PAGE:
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1998 Jeep Grand Cherokee - Zebra

Posted in Features on November 1, 2003 Comment (0)
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John Mesko of Mena, Arkansas, has owned and modified several 4x4s over the years. His love affair with 4WD pickups began with a '78 Chevy Silverado. When the kids came along, however, the Mesko family moved on to a '89 Mitsubishi Montero, dubbed the school bus. John cranked the torsion bars, welded the front differential, installed a rear ARB, and bolted up 33-inch Mud Kings. He was ready to 'wheel.

Needless to say, the soccer-mom SUV didn't last long. After a particularly grueling weekend of four-wheeling in Poteau, Oklahoma, that left the Montero with body damage and John with some aggravated nerves, he sent it on its way and picked up a Samurai. According to John, he learned two things from this purchase: It's possible to lift a vehicle too high; and big tires require power steering. He moved quickly to trail-rig number three: an '88 XJ Cherokee with 6 inches of lift and 35-inch tires. Unfortunately, the XJ fell victim to a towing accident that basically destroyed the entire drivetrain. The Jeep was being flat-towed and somehow the T-case was knocked into gear. John didn't realize this until it was too late.

When it was all said and done, John decided to move to what he hoped would be his ideal trail rig: a '98 ZJ Limited that he picked up at a salvage auction for $2,400. He analyzed the problems of his previous SUVs and studied the most capable 4x4s at rockcrawling competitions. He then designed his rig for excellent off-road performance, as well as reasonable driveability on the road.

John reinforced the unibody framerails with 3x4-inch angle iron and fabricated new upper spring perches, which he moved back 3-1/2 inches to center the rear tire in the wheelwell. This, plus moving the front axle forward 1-1/2 inches, extended the wheelbase 5 inches, for a total of 112 inches. John had all the welding on the cast-iron differential housings done by experienced welders using a nickel-welding rod.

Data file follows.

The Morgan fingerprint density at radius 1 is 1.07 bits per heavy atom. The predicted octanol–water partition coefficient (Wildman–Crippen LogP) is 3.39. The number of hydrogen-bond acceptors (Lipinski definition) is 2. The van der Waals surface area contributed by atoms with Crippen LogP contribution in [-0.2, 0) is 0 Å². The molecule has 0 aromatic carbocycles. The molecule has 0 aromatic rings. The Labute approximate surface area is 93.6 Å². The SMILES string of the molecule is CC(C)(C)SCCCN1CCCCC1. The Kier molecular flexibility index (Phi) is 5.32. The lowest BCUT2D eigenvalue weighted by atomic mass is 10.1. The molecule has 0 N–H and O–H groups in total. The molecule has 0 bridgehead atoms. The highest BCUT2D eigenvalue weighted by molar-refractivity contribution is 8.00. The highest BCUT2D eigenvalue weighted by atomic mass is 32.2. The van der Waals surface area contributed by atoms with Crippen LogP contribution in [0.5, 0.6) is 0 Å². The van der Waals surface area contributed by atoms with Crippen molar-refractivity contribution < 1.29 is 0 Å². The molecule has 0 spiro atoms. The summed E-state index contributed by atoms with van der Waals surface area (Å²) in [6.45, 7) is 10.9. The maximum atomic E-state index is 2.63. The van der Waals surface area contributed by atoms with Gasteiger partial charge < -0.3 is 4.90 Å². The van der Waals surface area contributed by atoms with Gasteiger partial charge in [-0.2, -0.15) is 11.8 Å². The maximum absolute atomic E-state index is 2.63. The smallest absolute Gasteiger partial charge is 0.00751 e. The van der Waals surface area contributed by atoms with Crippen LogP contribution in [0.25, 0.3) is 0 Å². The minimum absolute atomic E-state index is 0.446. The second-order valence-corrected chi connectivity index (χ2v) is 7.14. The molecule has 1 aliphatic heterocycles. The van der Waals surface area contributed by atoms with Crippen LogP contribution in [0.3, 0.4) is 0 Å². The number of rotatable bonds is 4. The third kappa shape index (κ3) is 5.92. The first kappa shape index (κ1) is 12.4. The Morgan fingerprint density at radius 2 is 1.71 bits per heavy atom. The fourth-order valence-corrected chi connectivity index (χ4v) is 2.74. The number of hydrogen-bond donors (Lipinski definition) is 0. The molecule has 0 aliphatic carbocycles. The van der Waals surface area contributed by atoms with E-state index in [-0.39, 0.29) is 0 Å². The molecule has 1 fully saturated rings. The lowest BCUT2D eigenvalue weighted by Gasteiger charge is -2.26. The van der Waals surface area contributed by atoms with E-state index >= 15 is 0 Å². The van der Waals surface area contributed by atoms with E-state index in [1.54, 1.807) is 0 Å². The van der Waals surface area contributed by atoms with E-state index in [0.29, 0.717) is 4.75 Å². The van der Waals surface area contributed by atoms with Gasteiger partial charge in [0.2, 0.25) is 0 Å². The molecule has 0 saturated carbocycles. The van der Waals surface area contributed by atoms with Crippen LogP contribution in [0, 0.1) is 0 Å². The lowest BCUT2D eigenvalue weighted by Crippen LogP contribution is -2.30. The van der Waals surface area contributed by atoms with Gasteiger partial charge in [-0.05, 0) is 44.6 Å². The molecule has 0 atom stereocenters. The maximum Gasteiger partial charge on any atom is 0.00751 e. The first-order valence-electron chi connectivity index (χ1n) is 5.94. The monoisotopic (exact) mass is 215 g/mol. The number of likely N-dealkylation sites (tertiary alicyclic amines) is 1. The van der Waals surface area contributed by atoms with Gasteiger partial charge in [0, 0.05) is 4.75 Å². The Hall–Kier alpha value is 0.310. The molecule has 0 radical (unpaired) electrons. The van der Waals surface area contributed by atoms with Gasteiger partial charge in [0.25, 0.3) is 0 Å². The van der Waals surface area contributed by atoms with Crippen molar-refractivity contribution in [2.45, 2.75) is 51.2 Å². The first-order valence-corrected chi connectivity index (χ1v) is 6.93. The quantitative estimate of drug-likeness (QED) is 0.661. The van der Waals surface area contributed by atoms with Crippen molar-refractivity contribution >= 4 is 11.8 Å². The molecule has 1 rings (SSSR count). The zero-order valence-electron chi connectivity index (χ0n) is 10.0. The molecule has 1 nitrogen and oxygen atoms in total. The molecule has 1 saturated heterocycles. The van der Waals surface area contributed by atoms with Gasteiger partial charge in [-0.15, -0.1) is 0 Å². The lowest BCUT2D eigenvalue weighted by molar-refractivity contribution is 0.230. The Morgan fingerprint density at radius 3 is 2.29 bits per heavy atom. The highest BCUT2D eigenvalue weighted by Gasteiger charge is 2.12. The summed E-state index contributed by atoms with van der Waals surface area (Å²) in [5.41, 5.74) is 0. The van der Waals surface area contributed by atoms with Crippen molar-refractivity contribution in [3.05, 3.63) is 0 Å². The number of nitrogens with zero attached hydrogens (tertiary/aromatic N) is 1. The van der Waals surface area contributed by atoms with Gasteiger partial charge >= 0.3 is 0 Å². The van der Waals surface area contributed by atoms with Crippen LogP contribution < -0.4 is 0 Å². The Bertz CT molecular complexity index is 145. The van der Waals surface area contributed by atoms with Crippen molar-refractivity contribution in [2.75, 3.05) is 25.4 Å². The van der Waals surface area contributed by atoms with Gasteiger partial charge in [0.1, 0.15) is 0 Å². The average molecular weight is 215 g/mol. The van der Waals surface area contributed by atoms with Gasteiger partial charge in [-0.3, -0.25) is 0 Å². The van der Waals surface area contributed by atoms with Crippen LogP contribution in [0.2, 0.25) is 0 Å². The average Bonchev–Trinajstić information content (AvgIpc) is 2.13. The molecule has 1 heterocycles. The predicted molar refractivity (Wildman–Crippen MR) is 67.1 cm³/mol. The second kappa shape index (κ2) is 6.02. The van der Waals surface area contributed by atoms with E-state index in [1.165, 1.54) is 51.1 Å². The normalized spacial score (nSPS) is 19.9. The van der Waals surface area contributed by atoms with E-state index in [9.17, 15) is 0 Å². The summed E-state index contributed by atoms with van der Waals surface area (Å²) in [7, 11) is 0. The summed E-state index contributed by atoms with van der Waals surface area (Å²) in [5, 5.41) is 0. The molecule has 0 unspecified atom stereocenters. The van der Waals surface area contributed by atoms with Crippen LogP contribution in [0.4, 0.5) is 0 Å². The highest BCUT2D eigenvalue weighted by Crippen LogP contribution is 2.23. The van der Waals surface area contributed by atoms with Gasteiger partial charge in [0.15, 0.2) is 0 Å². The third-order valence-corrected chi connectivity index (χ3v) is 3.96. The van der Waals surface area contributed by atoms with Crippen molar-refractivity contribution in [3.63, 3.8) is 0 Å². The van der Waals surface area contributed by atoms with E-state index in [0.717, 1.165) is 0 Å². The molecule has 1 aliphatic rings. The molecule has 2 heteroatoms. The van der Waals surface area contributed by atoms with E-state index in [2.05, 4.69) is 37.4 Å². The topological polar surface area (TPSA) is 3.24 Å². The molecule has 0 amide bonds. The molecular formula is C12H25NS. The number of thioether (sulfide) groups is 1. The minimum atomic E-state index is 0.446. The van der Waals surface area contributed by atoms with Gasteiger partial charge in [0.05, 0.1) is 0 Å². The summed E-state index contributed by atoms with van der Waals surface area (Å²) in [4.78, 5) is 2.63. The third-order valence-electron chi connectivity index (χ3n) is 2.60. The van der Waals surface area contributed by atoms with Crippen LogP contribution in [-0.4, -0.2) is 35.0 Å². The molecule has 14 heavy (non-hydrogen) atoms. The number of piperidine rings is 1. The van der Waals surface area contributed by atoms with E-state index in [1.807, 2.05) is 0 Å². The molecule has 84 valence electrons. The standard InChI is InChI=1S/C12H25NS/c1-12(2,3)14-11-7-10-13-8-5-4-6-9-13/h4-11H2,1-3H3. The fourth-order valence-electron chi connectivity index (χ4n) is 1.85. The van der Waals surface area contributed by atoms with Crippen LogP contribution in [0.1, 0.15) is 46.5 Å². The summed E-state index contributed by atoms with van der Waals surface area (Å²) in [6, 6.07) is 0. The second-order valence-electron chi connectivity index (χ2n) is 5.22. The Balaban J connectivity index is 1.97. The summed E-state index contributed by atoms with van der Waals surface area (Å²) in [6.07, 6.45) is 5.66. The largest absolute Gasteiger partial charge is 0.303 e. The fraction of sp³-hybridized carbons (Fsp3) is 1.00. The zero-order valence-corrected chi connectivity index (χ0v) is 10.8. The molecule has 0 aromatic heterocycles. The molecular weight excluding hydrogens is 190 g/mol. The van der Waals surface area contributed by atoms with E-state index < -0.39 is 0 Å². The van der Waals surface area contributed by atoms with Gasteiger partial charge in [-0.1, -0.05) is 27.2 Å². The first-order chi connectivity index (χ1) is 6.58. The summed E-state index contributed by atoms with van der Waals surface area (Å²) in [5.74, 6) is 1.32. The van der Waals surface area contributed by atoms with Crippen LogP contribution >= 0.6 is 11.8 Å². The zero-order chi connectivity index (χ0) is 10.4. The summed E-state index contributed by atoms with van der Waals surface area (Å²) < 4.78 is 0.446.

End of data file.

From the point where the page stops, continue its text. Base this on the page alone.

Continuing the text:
He selected tough '78 Ford F-250 axles, which came with excellent brake setups. The F-250 axles are 11 inches wider than a stock Grand Cherokee in front and 9 inches wider in the rear. The wider axles work well with a 10-inch lift on off-camber trails. John tilted the rear differential for better clearance and had a driveshaft built using High Angle Driveline's slip-yoke CV joint. He fabricated the lower spring perches and the upper control-arm truss on the front axle to match Skyjacker's 8-inch Rock Ready truss. He moved the lower control arm brackets up, however, to be even with the axle-tube centerline.

John used a custom five-link front suspension with Skyjacker's 8-inch Rock Ready springs and 2-inch spacers. He also used the company's coil springs because the XJ and ZJ have similar front axle weights. Rusty's Off Road helped find the proper rear prototype springs to match the front springs. The reinforcing trusses were welded on the axles and spring perches. For maximum flex, Heim joints were chosen for the control arms, even though they are much noisier than rubber bushings. John relied on a high-mount AGR hydro-assist Rock Ram setup to help steer the big tires.